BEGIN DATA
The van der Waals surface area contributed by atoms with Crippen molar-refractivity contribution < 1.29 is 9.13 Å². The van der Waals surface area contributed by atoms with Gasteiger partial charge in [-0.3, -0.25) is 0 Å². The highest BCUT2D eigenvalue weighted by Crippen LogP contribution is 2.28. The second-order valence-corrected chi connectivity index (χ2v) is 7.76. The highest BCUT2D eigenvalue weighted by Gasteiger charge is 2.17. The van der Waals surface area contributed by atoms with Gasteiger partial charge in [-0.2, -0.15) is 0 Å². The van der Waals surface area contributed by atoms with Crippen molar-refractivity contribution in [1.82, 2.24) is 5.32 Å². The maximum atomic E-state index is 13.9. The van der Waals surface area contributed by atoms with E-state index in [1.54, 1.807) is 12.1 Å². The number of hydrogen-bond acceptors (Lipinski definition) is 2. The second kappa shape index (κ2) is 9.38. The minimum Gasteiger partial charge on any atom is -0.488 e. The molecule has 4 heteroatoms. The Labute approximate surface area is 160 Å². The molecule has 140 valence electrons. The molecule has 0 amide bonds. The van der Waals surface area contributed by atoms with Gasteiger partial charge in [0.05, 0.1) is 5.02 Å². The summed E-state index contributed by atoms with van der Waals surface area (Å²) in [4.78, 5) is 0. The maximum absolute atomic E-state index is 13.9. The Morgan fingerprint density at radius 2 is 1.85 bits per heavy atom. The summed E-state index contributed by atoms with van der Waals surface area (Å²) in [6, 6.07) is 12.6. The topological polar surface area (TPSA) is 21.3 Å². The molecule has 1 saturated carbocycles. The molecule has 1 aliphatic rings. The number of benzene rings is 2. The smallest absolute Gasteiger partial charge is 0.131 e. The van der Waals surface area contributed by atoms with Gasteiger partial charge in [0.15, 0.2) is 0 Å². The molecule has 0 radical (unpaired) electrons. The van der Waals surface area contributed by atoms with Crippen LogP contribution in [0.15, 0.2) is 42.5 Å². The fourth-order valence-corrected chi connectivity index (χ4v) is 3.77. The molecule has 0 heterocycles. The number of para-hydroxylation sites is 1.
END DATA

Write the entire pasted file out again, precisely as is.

The van der Waals surface area contributed by atoms with Crippen molar-refractivity contribution < 1.29 is 9.13 Å². The van der Waals surface area contributed by atoms with Gasteiger partial charge in [-0.3, -0.25) is 0 Å². The highest BCUT2D eigenvalue weighted by Crippen LogP contribution is 2.28. The second-order valence-corrected chi connectivity index (χ2v) is 7.76. The highest BCUT2D eigenvalue weighted by Gasteiger charge is 2.17. The van der Waals surface area contributed by atoms with Gasteiger partial charge in [-0.2, -0.15) is 0 Å². The van der Waals surface area contributed by atoms with Crippen molar-refractivity contribution in [1.82, 2.24) is 5.32 Å². The maximum atomic E-state index is 13.9. The van der Waals surface area contributed by atoms with E-state index in [1.54, 1.807) is 12.1 Å². The number of hydrogen-bond acceptors (Lipinski definition) is 2. The second kappa shape index (κ2) is 9.38. The minimum Gasteiger partial charge on any atom is -0.488 e. The molecule has 4 heteroatoms. The Labute approximate surface area is 160 Å². The molecule has 140 valence electrons. The molecule has 0 amide bonds. The van der Waals surface area contributed by atoms with Gasteiger partial charge in [0.05, 0.1) is 5.02 Å². The summed E-state index contributed by atoms with van der Waals surface area (Å²) in [4.78, 5) is 0. The maximum absolute atomic E-state index is 13.9. The Morgan fingerprint density at radius 2 is 1.85 bits per heavy atom. The summed E-state index contributed by atoms with van der Waals surface area (Å²) in [6, 6.07) is 12.6. The topological polar surface area (TPSA) is 21.3 Å². The molecule has 1 saturated carbocycles. The molecule has 1 aliphatic rings. The number of benzene rings is 2. The smallest absolute Gasteiger partial charge is 0.131 e. The van der Waals surface area contributed by atoms with Gasteiger partial charge in [0.15, 0.2) is 0 Å². The molecule has 0 radical (unpaired) electrons. The van der Waals surface area contributed by atoms with Crippen LogP contribution in [0.15, 0.2) is 42.5 Å². The fourth-order valence-corrected chi connectivity index (χ4v) is 3.77. The molecule has 0 heterocycles. The number of para-hydroxylation sites is 1.